The Hayao Miyazaki Collection: Nausicaä Of The Valley Of The Wind - Blu-ray Review

'Where The Castle Of Cagliostro is a blatantly light-hearted caper set over a few days, this deals with an Earth 1,000 years after the fall of the industrialised human race'

It's difficult to believe the difference in quality between the first and second films chronologically in this set but then, there was a fairly sizeable gap of five years between them for Hayao Miyazaki to work on his craft. Released in Japan in 1984, Nausicaä Of The Valley Of The Wind has the epic title to match its attempted epic scope. Where The Castle Of Cagliostro is a blatantly light-hearted caper set over a few days, this deals with an Earth 1,000 years after the fall of the industrialised human race and the attempts of small pockets of survivors to carry on with their existence, both at odds and in harmony with the new natural world order.

Heroine Princess Nausicaä proves to be a typically strong, well-rounded Miyazaki protagonist, taking pro-active choices in order to try to better the situation of her people: peace-loving survivors resisting the toxic air because of their location in the titular coastal wind-swept community. The joyous scenes of her sweeping around on a glider call to mind the joy of flight shown in The Wind Rises, the last film of this set, though the message is very different. Backed by the WWF, this is an eco-fable, clearly preaching a positive message of respect to nature in all its forms.

Whilst many people do love Nausicaä, and though its quality is obvious, I must admit that I did not find it immediate and at times found the pacing rather arduous. Miyazaki draws out the threads and differences between Nausicaä's peace lovers, the war like Tolmekian and the somewhere-in-between people of Pejite with trademark patience that verges on narcolepsy. By the time Nausicaä is explaining to the latter group why they are wrong - well into the third act - you'll be apoplectic that people still aren't listening to her common sense. Perhaps that is indicative of our real world experience of conservation, but it does make for a frustrating watch. Meanwhile, the occasional broad strokes of the characters can jar with the subtleties elsewhere. The Tolmekian's arrive with such ridiculously ill-explained brute force and opposition to the lovely valley dwellers that they may as well be accompanied by pantomime boos.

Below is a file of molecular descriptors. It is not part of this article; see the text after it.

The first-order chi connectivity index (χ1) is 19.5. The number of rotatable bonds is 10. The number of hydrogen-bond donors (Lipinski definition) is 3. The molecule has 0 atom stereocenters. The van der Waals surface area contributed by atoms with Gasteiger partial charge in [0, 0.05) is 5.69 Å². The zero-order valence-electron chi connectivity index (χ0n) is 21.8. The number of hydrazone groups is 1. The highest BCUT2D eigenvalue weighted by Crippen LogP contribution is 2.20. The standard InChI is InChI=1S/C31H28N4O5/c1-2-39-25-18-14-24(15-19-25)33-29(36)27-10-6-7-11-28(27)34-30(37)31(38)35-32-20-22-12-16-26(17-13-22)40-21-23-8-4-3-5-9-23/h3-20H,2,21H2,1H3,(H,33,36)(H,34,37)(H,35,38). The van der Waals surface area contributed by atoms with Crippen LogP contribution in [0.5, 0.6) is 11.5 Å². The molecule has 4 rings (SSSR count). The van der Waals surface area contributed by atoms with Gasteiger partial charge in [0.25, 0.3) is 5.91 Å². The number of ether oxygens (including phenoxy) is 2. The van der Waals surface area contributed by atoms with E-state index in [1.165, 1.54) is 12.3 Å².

There is though lots of great work and you suspect that this may be a film that grows on multiple watches (this was my first). The Star Wars-alike opening (a shrouded figure pokes amongst ruins on two Tauntaun-like creatures) is another example of how Miyazaki treats animation with a terrific understanding of and dialogue with live action. The subdued amber palette of the valley-dwellers sees the director suppressing his natural lean towards flamboyance to build up the natural vs un-natural world tropes, emphasised when the cold steel of the Tolmekian's arrive. The glowing, insidious large terror which literally melts down at one point, is nuclear weaponry personified.

There's also more than a nod late on to Shakespearean narratives, as the military leader of the opposing force harbours wishes (relayed to us via soliloquy) for his own advancement and his superiors' fall. It's one of a plethora of touches which show Miyazaki gaining his footing. Though the innocent natural message may be obvious the delivery is not and the craft here can be exemplary.




The Hayao Miyazaki Collection brings together all 11 of the director's feature films, from The Castle of Cagliostro to The Wind Rises, on Blu-ray for the first time. It is released in the UK on Monday 8th December 2014.


By Sam Turner. Sam is editor of Film Intel, and can usually be found behind a keyboard with a cup of tea. He likes entertaining films and dislikes the other kind. He's on , Twitter and several places even he doesn't yet know about.

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